Fur Sale Ban Goes Into Effect, Two Years After Passage
Two years after the West Hollywood, Calif., city council voted unanimously to ban the sale of all fur products, the ordinance has finally gone into effect.
The battle over the ordinance, which makes it a misdemeanor to sell any fur apparel, pitted those who see the city as a capitol of fashion against those who wanted to enhance its image as an animal-cruelty-free zone.
The ban applies to anything made to be worn, including shoes, hats and gloves. It does not apply to fur products such as furniture and blankets, or to leather. Any merchant found violating the ban three times in a year could face a misdemeanor charge.
West Hollywood, which is in Los Angeles County, is known for groundbreaking legislation. In 2003, it became the first U.S. city to ban declawing cats. West Hollywood has also banned the sale of dogs and cats within city limits, as well as the testing of cosmetics on animals.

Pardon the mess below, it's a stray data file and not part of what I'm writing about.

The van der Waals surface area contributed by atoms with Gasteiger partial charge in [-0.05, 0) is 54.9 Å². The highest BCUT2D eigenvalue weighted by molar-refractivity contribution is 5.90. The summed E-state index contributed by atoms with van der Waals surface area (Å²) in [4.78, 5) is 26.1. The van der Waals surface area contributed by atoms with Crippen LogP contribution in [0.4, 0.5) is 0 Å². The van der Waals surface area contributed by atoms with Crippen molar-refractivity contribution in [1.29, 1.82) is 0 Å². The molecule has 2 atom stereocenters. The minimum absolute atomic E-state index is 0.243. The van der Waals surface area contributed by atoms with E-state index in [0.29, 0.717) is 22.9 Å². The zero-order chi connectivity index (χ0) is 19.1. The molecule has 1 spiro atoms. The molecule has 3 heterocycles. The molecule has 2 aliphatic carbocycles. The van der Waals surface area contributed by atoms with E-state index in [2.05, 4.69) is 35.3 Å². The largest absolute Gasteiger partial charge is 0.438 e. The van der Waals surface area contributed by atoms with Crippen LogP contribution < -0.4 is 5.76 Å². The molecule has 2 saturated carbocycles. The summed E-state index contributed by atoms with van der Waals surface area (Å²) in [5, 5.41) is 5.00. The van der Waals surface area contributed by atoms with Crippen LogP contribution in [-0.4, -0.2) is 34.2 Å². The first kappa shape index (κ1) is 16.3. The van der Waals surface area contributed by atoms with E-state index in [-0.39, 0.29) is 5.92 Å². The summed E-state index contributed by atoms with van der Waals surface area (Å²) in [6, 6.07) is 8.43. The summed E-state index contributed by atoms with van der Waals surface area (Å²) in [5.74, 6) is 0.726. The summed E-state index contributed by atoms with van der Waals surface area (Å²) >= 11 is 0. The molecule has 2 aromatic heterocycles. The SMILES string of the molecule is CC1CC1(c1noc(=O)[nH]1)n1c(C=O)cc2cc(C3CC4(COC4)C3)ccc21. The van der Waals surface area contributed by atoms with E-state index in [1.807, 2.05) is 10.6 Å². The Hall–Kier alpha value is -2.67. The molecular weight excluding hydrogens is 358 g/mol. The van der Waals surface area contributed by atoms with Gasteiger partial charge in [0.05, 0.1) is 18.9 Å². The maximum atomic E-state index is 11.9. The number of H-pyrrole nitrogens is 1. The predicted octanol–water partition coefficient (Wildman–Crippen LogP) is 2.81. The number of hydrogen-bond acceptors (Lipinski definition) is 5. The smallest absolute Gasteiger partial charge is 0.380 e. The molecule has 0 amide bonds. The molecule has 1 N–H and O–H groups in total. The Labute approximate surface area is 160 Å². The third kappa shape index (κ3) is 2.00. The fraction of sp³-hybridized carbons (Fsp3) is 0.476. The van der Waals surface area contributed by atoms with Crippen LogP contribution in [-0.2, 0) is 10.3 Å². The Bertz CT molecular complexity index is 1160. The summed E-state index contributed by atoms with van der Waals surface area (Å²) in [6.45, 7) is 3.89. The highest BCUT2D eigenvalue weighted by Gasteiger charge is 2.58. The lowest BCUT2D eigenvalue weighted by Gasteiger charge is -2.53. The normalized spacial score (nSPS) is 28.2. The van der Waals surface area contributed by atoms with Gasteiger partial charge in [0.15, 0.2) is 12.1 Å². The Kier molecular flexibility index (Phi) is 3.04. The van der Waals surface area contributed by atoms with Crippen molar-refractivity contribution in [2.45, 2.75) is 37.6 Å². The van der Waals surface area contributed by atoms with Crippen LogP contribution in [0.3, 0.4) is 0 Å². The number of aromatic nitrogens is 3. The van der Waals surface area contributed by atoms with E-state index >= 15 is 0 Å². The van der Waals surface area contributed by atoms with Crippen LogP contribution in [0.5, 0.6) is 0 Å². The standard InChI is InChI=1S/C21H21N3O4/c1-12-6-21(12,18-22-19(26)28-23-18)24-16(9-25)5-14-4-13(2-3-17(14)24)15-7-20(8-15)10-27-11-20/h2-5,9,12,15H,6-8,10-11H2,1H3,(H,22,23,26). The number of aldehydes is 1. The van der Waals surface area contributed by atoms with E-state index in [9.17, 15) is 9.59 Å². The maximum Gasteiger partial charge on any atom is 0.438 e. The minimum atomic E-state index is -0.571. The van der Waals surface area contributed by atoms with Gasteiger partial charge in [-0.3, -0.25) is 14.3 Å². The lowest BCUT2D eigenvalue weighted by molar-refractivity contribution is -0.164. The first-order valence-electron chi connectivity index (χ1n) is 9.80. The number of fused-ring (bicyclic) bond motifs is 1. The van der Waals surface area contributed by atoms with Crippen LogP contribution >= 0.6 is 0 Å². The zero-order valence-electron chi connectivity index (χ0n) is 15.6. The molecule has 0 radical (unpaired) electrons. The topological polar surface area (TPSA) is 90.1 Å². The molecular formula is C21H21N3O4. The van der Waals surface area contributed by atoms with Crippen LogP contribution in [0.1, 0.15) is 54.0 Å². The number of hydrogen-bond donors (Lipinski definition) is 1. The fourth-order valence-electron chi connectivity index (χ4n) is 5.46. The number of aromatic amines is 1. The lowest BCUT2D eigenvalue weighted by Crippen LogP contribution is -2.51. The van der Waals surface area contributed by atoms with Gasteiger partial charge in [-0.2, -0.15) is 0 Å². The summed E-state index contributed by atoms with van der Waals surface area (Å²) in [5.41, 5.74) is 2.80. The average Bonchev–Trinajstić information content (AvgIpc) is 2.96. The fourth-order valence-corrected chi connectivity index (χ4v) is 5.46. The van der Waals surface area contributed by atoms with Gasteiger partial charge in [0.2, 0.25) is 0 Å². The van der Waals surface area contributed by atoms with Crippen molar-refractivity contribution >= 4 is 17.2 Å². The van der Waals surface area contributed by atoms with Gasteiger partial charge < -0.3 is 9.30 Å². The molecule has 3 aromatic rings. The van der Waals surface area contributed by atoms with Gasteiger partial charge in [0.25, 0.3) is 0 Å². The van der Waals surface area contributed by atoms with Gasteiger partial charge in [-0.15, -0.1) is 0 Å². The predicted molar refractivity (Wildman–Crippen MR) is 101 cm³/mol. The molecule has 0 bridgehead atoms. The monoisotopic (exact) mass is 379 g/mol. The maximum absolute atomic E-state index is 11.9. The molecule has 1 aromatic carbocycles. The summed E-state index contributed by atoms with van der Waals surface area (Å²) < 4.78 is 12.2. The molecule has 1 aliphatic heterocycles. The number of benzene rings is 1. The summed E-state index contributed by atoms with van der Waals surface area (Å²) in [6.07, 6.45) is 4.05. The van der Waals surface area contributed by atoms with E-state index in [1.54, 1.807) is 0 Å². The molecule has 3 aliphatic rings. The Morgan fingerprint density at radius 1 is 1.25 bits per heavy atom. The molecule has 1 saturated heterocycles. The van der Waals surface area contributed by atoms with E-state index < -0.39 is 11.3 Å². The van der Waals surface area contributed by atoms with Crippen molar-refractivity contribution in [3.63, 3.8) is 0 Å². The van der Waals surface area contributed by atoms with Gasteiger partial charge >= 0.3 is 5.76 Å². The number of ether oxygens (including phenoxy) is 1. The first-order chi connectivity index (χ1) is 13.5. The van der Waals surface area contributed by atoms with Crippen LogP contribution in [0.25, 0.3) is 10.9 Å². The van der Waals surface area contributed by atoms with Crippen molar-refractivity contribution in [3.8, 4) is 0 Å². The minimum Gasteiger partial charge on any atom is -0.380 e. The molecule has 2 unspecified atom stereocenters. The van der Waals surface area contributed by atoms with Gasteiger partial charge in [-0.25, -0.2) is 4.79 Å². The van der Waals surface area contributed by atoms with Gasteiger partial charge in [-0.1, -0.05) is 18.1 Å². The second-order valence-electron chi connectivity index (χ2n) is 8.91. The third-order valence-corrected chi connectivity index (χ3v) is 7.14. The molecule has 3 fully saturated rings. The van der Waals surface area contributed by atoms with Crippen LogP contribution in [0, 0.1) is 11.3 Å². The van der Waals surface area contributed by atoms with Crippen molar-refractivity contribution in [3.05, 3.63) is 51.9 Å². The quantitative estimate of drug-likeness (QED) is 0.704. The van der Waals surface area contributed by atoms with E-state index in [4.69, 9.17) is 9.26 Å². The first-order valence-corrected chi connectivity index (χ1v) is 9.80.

When the ordinance was passed on a 5-0 vote early Sept. 20, 2011, following heated debate that had begun the evening before and dragged on past midnight, city spokeswoman Tamara White said it was business as usual. West Hollywood City Council meetings often take on hot-topic issues that run late into the night, she said.
"We've consistently worked to enact cutting-edge animal welfare legislation," she said. "This is in line with our values."
Worldwide, about 50 million animals are raised on fur farms and killed for their pelts each year, according to the animal rights group Last Chance for Animals. Mink production alone in the U.S. totaled 2.82 million pelts in 2010, with Wisconsin and Utah leading production numbers, according to the most recent study by the National Agricultural Statistics Service.
The Associated Press contributed to this report.